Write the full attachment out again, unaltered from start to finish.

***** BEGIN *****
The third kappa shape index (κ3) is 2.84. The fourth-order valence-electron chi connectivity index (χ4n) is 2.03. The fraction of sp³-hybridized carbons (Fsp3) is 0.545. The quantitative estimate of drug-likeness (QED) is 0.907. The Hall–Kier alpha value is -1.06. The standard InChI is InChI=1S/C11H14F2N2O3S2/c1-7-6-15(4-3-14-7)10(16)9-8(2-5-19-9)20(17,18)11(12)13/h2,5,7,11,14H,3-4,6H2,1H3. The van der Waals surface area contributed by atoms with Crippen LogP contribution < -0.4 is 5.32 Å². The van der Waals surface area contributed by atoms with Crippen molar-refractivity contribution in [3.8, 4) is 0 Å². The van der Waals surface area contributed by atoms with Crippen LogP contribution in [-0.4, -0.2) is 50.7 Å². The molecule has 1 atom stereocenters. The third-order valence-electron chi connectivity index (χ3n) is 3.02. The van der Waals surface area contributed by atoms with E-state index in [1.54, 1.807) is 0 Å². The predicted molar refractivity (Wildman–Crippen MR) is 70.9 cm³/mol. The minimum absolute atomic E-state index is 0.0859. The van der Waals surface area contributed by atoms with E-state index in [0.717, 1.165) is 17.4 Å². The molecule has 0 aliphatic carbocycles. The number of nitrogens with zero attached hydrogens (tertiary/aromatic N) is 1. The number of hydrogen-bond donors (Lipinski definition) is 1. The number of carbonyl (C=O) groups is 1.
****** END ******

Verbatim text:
The third kappa shape index (κ3) is 2.84. The fourth-order valence-electron chi connectivity index (χ4n) is 2.03. The fraction of sp³-hybridized carbons (Fsp3) is 0.545. The quantitative estimate of drug-likeness (QED) is 0.907. The Hall–Kier alpha value is -1.06. The standard InChI is InChI=1S/C11H14F2N2O3S2/c1-7-6-15(4-3-14-7)10(16)9-8(2-5-19-9)20(17,18)11(12)13/h2,5,7,11,14H,3-4,6H2,1H3. The van der Waals surface area contributed by atoms with Crippen LogP contribution < -0.4 is 5.32 Å². The van der Waals surface area contributed by atoms with Crippen molar-refractivity contribution in [3.8, 4) is 0 Å². The van der Waals surface area contributed by atoms with Crippen LogP contribution in [-0.4, -0.2) is 50.7 Å². The molecule has 1 atom stereocenters. The third-order valence-electron chi connectivity index (χ3n) is 3.02. The van der Waals surface area contributed by atoms with E-state index in [1.54, 1.807) is 0 Å². The predicted molar refractivity (Wildman–Crippen MR) is 70.9 cm³/mol. The minimum absolute atomic E-state index is 0.0859. The van der Waals surface area contributed by atoms with E-state index in [0.717, 1.165) is 17.4 Å². The molecule has 0 aliphatic carbocycles. The number of nitrogens with zero attached hydrogens (tertiary/aromatic N) is 1. The number of hydrogen-bond donors (Lipinski definition) is 1. The number of carbonyl (C=O) groups is 1.